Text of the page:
Subject: [fem-women2000 742] NEW! Youth Against AIDS Newsletter Series
From: lalamaziwa <>
Date: Wed, 28 Nov 2001 08:09:11 +0900
Seq: 742

---------------- Original message follows ----------------
 From: Teresa Crawford <>
 Date: Tue, 27 Nov 2001 16:35:36 +0000
 Subject: NEW! Youth Against AIDS Newsletter Series


Washington DC, November 27, 2001

You have been sent this message because you are on a list managed by The 
Advocacy Project. If you would like to receive the new series of On the 
Record about Youth Against AIDS in Africa, please send an e-mail to with only the word 'subscribe' in the 
body of the message or visit

Please direct questions or queries to  



- New Series of On the Record tells a story of despair and inspiration -

Young people have been sidelined by governments and the international 
community in the fight against AIDS, even though they are bearing the 
brunt of the disease and have much to contribute in reducing the spread 
of the HIV virus.

This is the message of a new network of young AIDS activists from 
Africa, Europe and North America, which is being launched on the 
occasion of International AIDS day (December 1).

The new network is the initiative of Youth Against AIDS (YAA), an 
international association of young AIDS activists. YAA has associates in 
thirty African nations, and several universities in Europe and the 
United States have formed YAA chapters to support their work.  Visit 
their website at
The network is motivated by the devastating impact of AIDS on Africa's 
youth. The UN estimates that at least 13 million African children have 
lost at least one parent to AIDS. As many as ten million young Africans 
could be infected by the HIV virus.

In addition to these pressures, young Africans are increasingly being 
called upon to lead the fight against AIDS and spread the word about the 
risks of HIV infection, through so-called 'peer education.'

Even as they are asked to assume awesome responsibility, young people 
are generally excluded from the design or implementation of AIDS policy, 
at the national and international level. This summer, a special session 
of the UN General Assembly on AIDS called on governments to reach out to 
young people - but did little to encourage their participation at the 
actual meeting.

Such contradictions cause intense irritation among young activists. 'We 
must not be seen as a problem, but rather as a potential source for the 
solution,' insists Lydiah Bosire, a 24 year-old student from Kenya. 
'Governments must not ignore us.'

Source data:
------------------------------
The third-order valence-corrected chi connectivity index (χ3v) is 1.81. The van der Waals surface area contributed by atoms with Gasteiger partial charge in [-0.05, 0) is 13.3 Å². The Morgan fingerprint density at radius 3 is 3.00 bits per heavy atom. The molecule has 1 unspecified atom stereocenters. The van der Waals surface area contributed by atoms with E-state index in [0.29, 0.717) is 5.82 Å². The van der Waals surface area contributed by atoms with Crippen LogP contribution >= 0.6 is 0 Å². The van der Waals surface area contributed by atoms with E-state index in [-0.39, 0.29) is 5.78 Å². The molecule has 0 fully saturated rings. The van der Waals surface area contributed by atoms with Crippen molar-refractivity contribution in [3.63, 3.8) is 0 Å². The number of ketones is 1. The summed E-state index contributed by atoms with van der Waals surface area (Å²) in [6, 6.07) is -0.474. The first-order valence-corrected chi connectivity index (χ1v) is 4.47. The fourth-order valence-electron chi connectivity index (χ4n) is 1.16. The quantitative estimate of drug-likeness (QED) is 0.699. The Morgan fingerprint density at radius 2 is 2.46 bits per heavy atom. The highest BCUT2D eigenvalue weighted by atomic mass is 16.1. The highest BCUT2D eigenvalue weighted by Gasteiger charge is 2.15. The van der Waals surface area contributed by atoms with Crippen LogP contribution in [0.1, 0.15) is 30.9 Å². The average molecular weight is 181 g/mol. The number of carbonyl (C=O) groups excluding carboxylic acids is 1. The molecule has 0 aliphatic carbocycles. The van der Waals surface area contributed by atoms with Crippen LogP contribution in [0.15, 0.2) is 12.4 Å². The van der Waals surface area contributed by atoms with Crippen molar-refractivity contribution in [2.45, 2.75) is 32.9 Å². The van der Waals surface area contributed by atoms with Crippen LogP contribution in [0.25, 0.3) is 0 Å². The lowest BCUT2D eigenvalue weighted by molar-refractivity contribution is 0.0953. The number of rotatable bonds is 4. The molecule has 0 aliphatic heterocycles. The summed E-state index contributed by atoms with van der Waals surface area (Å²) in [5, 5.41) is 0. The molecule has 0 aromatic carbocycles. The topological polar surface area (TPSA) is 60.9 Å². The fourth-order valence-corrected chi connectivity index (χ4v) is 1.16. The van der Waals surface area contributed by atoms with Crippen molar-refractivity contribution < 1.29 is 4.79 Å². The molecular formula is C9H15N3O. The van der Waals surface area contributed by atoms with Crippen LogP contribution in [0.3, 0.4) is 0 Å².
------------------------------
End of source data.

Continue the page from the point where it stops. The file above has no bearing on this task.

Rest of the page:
Ms. Bosire formed Youth Against AIDS in 1999 after she lost a close 
relative to AIDS in Kenya and in the last three years her group has 
worked to define a clearer role for young people in the fight against 
AIDS. This summer Ms. Bosire and two YAA colleagues visited six African 
countries to meet with and write about their African partners.

Their stories are told in a new series of On the Record, the e-mail 
newsletter produced by the Advocacy Project (AP). AP has supported YAA 
by redesigning the YAA web site and providing funds for the visit to 
Africa.  Visit to learn more about AP.

One thing emerges repeatedly - it is deprivation, ignorance and 
coercion, rather than irresponsible behavior,  that render young people 
most vulnerable to AIDS. One issue in the series profiles a 20 year-old 
sex worker in Botswana who was forced into prostitution by extreme 
poverty. Even middle-class students at Nigeria's largest university are 
driven to service rich clients ('aristos') in order to buy school books.

The new series of On the Record will be sent out to subscribers next 
week free of charge. It will be accompanied by a web map of YAA's 
African members and new illustrated pages on the YAA website.  The 
series will begin going out on December 3, 2001.  The webpages will be 
available on that day at


If you would like to receive the new series of On the Record about Youth 
Against AIDS in Africa, please send an e-mail to with only the word 'subscribe' in the 
body of the message or visit 

Please direct questions or queries to

This email was sent to:

Or send an email to:

T O P I C A -- Register now to manage your mail!

 _________________________________________________________________________ for Women 2000, UN Special Session on Beijing+5
 Searcheable Archive
 visit fem-net HomePage for other mailing lists

Return to Index
Return to fem-women2000 HOME